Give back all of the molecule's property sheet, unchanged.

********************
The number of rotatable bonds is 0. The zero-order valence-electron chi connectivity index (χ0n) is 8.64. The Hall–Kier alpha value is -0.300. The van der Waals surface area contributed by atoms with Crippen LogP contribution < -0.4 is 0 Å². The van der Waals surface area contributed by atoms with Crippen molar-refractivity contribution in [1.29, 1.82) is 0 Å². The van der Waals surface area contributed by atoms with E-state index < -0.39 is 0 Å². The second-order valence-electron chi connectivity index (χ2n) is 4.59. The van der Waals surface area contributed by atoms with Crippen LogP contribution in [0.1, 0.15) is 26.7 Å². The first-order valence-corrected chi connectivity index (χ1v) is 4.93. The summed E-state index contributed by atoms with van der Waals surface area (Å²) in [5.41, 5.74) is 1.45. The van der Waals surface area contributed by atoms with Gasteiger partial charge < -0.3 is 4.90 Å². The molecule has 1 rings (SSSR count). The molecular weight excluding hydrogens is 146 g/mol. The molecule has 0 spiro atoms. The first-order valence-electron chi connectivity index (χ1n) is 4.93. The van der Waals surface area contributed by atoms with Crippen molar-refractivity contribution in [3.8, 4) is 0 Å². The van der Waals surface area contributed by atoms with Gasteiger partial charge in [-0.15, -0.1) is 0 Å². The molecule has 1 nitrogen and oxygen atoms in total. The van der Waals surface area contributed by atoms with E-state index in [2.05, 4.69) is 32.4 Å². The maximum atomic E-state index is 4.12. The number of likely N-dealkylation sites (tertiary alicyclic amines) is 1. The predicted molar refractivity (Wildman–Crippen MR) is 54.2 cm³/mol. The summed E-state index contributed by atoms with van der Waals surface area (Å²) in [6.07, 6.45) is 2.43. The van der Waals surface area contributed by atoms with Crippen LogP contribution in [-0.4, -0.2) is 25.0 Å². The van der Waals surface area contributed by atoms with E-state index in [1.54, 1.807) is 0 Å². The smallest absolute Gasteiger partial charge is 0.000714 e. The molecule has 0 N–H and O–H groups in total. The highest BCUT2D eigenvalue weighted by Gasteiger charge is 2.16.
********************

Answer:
The number of rotatable bonds is 0. The zero-order valence-electron chi connectivity index (χ0n) is 8.64. The Hall–Kier alpha value is -0.300. The van der Waals surface area contributed by atoms with Crippen LogP contribution < -0.4 is 0 Å². The van der Waals surface area contributed by atoms with Crippen molar-refractivity contribution in [1.29, 1.82) is 0 Å². The van der Waals surface area contributed by atoms with E-state index < -0.39 is 0 Å². The second-order valence-electron chi connectivity index (χ2n) is 4.59. The van der Waals surface area contributed by atoms with Crippen LogP contribution in [0.1, 0.15) is 26.7 Å². The first-order valence-corrected chi connectivity index (χ1v) is 4.93. The summed E-state index contributed by atoms with van der Waals surface area (Å²) in [5.41, 5.74) is 1.45. The van der Waals surface area contributed by atoms with Gasteiger partial charge < -0.3 is 4.90 Å². The molecule has 1 rings (SSSR count). The molecular weight excluding hydrogens is 146 g/mol. The molecule has 0 spiro atoms. The first-order valence-electron chi connectivity index (χ1n) is 4.93. The van der Waals surface area contributed by atoms with Crippen molar-refractivity contribution in [3.8, 4) is 0 Å². The van der Waals surface area contributed by atoms with Gasteiger partial charge in [-0.15, -0.1) is 0 Å². The molecule has 1 nitrogen and oxygen atoms in total. The van der Waals surface area contributed by atoms with E-state index in [2.05, 4.69) is 32.4 Å². The maximum atomic E-state index is 4.12. The number of likely N-dealkylation sites (tertiary alicyclic amines) is 1. The predicted molar refractivity (Wildman–Crippen MR) is 54.2 cm³/mol. The summed E-state index contributed by atoms with van der Waals surface area (Å²) in [6.07, 6.45) is 2.43. The van der Waals surface area contributed by atoms with Crippen LogP contribution in [-0.4, -0.2) is 25.0 Å². The van der Waals surface area contributed by atoms with E-state index in [1.54, 1.807) is 0 Å². The smallest absolute Gasteiger partial charge is 0.000714 e. The molecule has 0 N–H and O–H groups in total. The highest BCUT2D eigenvalue weighted by Gasteiger charge is 2.16.